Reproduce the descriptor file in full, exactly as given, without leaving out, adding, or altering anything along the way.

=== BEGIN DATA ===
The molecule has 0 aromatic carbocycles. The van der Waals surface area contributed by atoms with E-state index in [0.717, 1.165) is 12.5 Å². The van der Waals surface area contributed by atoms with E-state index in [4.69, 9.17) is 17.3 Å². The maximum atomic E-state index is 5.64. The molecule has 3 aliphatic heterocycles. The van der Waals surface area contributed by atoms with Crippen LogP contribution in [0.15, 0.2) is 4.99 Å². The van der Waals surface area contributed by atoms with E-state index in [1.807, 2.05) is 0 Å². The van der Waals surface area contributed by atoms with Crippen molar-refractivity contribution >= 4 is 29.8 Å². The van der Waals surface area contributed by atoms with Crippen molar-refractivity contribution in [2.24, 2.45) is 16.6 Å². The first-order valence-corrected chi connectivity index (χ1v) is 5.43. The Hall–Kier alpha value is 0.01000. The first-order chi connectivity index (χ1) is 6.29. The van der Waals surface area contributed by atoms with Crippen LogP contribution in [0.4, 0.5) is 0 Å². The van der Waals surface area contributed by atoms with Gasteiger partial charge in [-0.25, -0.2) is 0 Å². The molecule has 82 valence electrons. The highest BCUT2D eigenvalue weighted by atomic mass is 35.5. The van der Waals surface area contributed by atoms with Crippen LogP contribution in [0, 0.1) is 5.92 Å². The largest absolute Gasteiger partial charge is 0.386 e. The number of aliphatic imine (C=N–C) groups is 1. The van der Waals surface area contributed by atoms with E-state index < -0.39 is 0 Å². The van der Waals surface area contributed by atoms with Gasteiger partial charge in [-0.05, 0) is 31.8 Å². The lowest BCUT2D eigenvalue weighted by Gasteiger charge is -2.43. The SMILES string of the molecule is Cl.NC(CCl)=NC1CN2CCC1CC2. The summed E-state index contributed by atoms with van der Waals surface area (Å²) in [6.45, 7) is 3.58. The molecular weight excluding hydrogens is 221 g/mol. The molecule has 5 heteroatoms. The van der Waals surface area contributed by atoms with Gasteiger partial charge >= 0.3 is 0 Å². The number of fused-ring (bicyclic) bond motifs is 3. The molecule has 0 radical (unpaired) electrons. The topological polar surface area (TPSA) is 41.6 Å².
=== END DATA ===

The molecule has 0 aromatic carbocycles. The van der Waals surface area contributed by atoms with E-state index in [0.717, 1.165) is 12.5 Å². The van der Waals surface area contributed by atoms with E-state index in [4.69, 9.17) is 17.3 Å². The maximum atomic E-state index is 5.64. The molecule has 3 aliphatic heterocycles. The van der Waals surface area contributed by atoms with Crippen LogP contribution in [0.15, 0.2) is 4.99 Å². The van der Waals surface area contributed by atoms with E-state index in [1.807, 2.05) is 0 Å². The van der Waals surface area contributed by atoms with Crippen molar-refractivity contribution >= 4 is 29.8 Å². The van der Waals surface area contributed by atoms with Crippen molar-refractivity contribution in [2.24, 2.45) is 16.6 Å². The first-order valence-corrected chi connectivity index (χ1v) is 5.43. The Hall–Kier alpha value is 0.01000. The first-order chi connectivity index (χ1) is 6.29. The van der Waals surface area contributed by atoms with Crippen LogP contribution in [0.4, 0.5) is 0 Å². The van der Waals surface area contributed by atoms with Gasteiger partial charge in [-0.25, -0.2) is 0 Å². The molecule has 82 valence electrons. The highest BCUT2D eigenvalue weighted by atomic mass is 35.5. The van der Waals surface area contributed by atoms with Crippen LogP contribution in [0, 0.1) is 5.92 Å². The largest absolute Gasteiger partial charge is 0.386 e. The number of aliphatic imine (C=N–C) groups is 1. The van der Waals surface area contributed by atoms with E-state index < -0.39 is 0 Å². The van der Waals surface area contributed by atoms with Gasteiger partial charge in [-0.05, 0) is 31.8 Å². The lowest BCUT2D eigenvalue weighted by Gasteiger charge is -2.43. The SMILES string of the molecule is Cl.NC(CCl)=NC1CN2CCC1CC2. The summed E-state index contributed by atoms with van der Waals surface area (Å²) in [6.45, 7) is 3.58. The molecular weight excluding hydrogens is 221 g/mol. The molecule has 5 heteroatoms. The van der Waals surface area contributed by atoms with Gasteiger partial charge >= 0.3 is 0 Å². The number of fused-ring (bicyclic) bond motifs is 3. The molecule has 0 radical (unpaired) electrons. The topological polar surface area (TPSA) is 41.6 Å².